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The District's business conditions continued to show gradual improvement, despite declines in some areas, for the six-week period through the end of September. Manufacturing activity was stronger through the last several weeks for the District's durable goods producers. And District retailers saw sales rebound somewhat in September. In nonresidential construction, contractors again reported increases in activity, though sales seem to have peaked for many of the District's homebuilders. Demand for trucking and shipping services remained strong in September. And, on a year-over-year basis, loan demand at District banks was generally steady or slightly increasing.
Increases in firms' input costs intensified somewhat in September, especially for petroleum-based products, and partially as a consequence of the storms that struck the Gulf Coast. However, outside of the construction sector, contacts saw storm-induced increases in costs as likely to be short-lived. Hiring remained modest across most industries, with staffing services companies noting that employment conditions continued to improve throughout the District, but much more slowly than in the rest of the country.
Business conditions continued to show steady improvement for the District's durable goods manufacturers through the six weeks ending September. However, on a year-over-year basis, contacts generally reported that their production levels were flat. Conforming to this pattern, steel producers, which had seen shipment levels fall throughout the earlier part of this year, reported rising shipments in recent weeks. Contacts attributed the improvement in conditions to strengthening demand in some sectors and lower inventory levels throughout the steel distribution channel. Hurricane Katrina had yet to have a noticeable impact on steel shipments, but as reconstruction efforts expand, contacts expected this to change. The automobile sector was among those that registered an increase in demand for steel. Relative to a year ago, District automobile plants posted increases in production in August and September. Outside of durable goods manufacturing, nondurable goods producers generally reported that production levels were flat for the last several weeks, as well as relative to this time a year ago, with the pace of new orders remaining relatively unchanged for most firms.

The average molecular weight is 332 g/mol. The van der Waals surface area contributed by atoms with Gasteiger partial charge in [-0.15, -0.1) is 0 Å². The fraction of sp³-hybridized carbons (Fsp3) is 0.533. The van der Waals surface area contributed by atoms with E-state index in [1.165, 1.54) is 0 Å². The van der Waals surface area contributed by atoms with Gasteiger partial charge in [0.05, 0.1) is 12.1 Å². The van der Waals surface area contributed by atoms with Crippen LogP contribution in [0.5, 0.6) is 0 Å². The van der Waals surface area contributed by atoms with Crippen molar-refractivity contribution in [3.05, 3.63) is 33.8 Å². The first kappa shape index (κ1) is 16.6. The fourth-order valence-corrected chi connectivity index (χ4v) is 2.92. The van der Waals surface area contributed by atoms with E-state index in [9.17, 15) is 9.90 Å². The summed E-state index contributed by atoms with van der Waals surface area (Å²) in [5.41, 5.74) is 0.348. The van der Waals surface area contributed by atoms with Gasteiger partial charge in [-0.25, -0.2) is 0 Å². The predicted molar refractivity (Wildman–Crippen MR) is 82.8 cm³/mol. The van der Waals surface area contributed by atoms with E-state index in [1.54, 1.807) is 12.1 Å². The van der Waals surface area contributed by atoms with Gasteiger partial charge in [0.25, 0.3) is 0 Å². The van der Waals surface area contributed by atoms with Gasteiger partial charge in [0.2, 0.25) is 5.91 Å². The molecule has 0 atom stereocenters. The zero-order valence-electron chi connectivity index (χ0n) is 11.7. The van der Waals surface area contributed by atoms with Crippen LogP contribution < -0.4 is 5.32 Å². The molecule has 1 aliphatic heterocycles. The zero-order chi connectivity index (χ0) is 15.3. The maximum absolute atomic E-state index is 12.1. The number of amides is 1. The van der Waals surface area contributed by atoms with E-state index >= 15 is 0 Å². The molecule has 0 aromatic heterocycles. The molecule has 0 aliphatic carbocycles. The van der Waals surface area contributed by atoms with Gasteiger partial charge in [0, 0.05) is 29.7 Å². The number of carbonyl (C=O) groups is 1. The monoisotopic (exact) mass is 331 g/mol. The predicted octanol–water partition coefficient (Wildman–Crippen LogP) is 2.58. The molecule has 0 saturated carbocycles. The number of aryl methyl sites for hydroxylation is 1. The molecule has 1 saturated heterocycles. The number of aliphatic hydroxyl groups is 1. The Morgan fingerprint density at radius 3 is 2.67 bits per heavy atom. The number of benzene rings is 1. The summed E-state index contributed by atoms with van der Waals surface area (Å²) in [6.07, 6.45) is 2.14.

Both durable and nondurable goods manufacturers mentioned increases in energy prices in recent weeks, only some of which were thought to be related to the hurricanes. Thus far, the primary impact of the storms that struck the Gulf Coast on the District's manufacturers has largely been confined to changes in input costs. In some cases, the temporary unavailability of certain inputs caused disruptions to firms' production facilities. Nevertheless, most firms expect the impact of the recent hurricanes on their operations to be short-lived, and accordingly, few have changed their capital spending or hiring plans, which were already generally cautious.
Business conditions in the retail sector seemed to strengthen in September, after District retailers had reported a disappointing August. Activity at the District's discount retailers was reported to be above year-ago levels, and typically conformed to firms' sales projections. Additionally, some discount retailers reported successfully shifting their product mixes toward higher quality items. In general, the District's specialty retailers also reported somewhat stronger sales than at this time a year ago. One contact observed that brands for buyers who are younger have tended to sell relatively better recently. However, in keeping with recent reports, the District's department stores generally reported that their sales were down dramatically from the levels of a year ago.